The River Araxes in the Roman Poetry


  • Tomasz Babnis Jagiellonian University, Kraków, Poland



Roman poetry, Roman policy in the East, Araxes, Armenia in Roman poetry, rivers in Roman poetry


River Araxes in the Roman Poetry

The Araxes flowing through the Armenian Highlands was one of the rivers mentioned quite often in Roman poetry from the Augustan Age up to the 5th century. In line with the traditional tendency of classical literature, the Araxes was usually shown as a pars pro toto of a country, in this case Armenia, which was one of the aims of the Roman eastern policy and the object of rivalry between the Empire and Parthia/Persia. The great majority of references to the Araxes was connected with the theme of Roman expansion in the East (especially with the campaign of Tiberius in 20 BC and later with the Roman-Parthian war 58–63 AD), which can be observed best in the recurrent motif of a bridge across this river, a clear-cut symbol of Roman domination over Armenia and – more generally – over all of the East.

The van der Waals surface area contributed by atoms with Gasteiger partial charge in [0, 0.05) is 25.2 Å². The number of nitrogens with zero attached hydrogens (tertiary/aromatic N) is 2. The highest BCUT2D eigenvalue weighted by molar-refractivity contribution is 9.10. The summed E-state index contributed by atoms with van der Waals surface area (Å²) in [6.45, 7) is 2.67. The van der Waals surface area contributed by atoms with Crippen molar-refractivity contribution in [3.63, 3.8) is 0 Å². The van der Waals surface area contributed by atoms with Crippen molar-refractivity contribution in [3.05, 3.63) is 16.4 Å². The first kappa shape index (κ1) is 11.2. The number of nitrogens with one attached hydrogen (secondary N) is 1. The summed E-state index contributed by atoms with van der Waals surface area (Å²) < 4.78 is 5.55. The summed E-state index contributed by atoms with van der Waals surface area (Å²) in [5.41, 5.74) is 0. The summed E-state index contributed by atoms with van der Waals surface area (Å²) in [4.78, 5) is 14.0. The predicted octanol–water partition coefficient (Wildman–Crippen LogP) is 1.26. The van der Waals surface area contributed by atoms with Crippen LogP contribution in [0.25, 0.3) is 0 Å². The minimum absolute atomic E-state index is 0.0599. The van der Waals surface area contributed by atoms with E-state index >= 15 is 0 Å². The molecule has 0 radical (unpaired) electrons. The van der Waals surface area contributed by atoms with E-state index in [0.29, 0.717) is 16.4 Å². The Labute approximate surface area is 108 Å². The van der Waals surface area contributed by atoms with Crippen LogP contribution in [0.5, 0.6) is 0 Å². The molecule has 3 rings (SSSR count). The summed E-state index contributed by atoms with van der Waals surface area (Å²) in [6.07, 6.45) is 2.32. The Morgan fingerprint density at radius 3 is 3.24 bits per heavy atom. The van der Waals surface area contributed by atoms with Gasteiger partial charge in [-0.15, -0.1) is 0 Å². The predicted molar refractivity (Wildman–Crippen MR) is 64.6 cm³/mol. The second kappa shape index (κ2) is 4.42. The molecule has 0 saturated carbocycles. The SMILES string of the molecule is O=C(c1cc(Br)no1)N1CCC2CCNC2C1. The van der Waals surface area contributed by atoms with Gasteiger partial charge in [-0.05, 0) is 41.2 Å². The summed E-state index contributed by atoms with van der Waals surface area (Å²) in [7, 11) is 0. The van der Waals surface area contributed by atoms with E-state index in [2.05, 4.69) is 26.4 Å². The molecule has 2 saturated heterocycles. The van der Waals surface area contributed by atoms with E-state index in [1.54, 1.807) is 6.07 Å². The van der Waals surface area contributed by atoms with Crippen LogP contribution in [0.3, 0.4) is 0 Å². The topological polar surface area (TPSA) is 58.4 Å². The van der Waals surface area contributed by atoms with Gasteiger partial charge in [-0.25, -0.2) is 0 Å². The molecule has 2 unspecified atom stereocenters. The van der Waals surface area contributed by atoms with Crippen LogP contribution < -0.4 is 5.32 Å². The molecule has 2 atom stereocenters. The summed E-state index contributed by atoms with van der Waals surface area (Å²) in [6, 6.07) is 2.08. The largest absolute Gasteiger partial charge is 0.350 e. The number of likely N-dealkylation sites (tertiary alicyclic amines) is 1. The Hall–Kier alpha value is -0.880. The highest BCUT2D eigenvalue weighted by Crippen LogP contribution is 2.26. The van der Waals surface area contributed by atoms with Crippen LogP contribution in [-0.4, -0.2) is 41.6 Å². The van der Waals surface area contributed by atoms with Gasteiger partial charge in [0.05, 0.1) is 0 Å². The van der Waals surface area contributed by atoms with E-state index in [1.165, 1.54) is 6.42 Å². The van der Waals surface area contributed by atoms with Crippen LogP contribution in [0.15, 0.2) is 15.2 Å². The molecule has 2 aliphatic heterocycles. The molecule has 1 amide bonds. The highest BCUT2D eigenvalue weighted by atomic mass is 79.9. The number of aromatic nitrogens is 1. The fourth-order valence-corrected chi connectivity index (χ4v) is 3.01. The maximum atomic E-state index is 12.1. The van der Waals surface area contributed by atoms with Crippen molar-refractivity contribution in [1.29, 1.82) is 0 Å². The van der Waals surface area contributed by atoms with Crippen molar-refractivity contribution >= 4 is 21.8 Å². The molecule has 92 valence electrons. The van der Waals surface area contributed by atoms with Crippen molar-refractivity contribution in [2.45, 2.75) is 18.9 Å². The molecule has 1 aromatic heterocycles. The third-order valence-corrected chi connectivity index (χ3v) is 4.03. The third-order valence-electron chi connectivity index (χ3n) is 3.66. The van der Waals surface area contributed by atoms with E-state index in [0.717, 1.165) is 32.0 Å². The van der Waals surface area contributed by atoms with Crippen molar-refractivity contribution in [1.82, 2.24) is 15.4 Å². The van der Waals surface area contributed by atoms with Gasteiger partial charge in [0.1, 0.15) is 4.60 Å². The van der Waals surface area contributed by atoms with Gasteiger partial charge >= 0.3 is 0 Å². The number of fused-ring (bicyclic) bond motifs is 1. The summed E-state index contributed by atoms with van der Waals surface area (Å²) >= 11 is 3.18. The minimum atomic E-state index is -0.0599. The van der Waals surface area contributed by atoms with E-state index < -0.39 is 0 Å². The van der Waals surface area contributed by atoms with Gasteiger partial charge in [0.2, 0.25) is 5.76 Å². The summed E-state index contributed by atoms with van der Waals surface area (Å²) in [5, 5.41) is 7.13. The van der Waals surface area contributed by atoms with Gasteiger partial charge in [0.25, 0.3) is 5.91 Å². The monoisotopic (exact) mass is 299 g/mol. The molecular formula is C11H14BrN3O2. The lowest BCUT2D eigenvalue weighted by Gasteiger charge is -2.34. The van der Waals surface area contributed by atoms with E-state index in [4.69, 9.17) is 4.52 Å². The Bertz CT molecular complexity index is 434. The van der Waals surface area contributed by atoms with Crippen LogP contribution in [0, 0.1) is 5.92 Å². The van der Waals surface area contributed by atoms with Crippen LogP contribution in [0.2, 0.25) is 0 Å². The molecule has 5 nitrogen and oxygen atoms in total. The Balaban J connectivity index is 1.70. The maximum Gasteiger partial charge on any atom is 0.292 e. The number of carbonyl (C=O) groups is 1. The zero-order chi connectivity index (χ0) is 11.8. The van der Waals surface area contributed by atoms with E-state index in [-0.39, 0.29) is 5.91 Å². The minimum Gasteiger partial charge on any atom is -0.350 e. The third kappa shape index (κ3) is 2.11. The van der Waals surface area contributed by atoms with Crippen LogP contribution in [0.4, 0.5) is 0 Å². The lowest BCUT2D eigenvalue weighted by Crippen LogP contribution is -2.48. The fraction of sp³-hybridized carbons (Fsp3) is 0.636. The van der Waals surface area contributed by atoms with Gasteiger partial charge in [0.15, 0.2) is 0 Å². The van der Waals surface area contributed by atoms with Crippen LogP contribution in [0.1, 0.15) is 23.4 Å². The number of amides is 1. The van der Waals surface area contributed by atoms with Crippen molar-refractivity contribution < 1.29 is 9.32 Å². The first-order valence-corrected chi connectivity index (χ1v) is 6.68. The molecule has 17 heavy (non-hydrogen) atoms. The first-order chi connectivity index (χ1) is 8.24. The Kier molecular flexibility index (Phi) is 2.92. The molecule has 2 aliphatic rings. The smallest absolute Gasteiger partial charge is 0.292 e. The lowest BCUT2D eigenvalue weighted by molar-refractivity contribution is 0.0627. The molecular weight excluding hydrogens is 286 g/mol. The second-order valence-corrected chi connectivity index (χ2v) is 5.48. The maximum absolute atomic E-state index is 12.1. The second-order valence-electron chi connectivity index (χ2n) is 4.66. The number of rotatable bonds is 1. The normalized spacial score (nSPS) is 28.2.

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How to Cite

Babnis, T. . “The River Araxes in the Roman Poetry”. Classica Cracoviensia, vol. 22, Oct. 2020, pp. 7-46, doi:10.12797/CC.20.2019.22.01.



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